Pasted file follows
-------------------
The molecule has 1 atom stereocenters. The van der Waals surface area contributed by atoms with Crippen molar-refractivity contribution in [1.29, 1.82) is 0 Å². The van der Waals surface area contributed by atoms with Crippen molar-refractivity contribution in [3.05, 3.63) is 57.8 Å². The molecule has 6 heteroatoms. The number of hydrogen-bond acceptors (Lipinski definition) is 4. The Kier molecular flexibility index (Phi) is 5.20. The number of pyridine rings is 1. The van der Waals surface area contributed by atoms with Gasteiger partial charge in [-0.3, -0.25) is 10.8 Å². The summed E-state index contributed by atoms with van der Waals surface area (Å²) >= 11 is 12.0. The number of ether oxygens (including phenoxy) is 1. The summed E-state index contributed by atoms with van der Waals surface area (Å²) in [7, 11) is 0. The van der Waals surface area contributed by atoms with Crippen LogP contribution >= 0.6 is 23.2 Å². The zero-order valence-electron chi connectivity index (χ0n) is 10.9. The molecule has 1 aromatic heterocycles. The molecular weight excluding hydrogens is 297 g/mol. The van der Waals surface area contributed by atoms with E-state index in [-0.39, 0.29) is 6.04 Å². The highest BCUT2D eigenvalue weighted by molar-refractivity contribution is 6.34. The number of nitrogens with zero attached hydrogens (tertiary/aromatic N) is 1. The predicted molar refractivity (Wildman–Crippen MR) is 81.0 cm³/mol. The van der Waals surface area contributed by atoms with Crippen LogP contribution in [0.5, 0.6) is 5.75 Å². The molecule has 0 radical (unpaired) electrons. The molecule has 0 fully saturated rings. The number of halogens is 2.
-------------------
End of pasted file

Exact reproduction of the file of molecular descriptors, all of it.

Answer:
The molecule has 1 atom stereocenters. The van der Waals surface area contributed by atoms with Crippen molar-refractivity contribution in [1.29, 1.82) is 0 Å². The van der Waals surface area contributed by atoms with Crippen molar-refractivity contribution in [3.05, 3.63) is 57.8 Å². The molecule has 6 heteroatoms. The number of hydrogen-bond acceptors (Lipinski definition) is 4. The Kier molecular flexibility index (Phi) is 5.20. The number of pyridine rings is 1. The van der Waals surface area contributed by atoms with Gasteiger partial charge in [-0.3, -0.25) is 10.8 Å². The summed E-state index contributed by atoms with van der Waals surface area (Å²) >= 11 is 12.0. The number of ether oxygens (including phenoxy) is 1. The summed E-state index contributed by atoms with van der Waals surface area (Å²) in [7, 11) is 0. The van der Waals surface area contributed by atoms with Crippen LogP contribution >= 0.6 is 23.2 Å². The zero-order valence-electron chi connectivity index (χ0n) is 10.9. The molecule has 1 aromatic heterocycles. The molecular weight excluding hydrogens is 297 g/mol. The van der Waals surface area contributed by atoms with E-state index in [-0.39, 0.29) is 6.04 Å². The highest BCUT2D eigenvalue weighted by molar-refractivity contribution is 6.34. The number of nitrogens with zero attached hydrogens (tertiary/aromatic N) is 1. The predicted molar refractivity (Wildman–Crippen MR) is 81.0 cm³/mol. The van der Waals surface area contributed by atoms with Crippen LogP contribution in [0.5, 0.6) is 5.75 Å². The molecule has 0 radical (unpaired) electrons. The molecule has 0 fully saturated rings. The number of halogens is 2.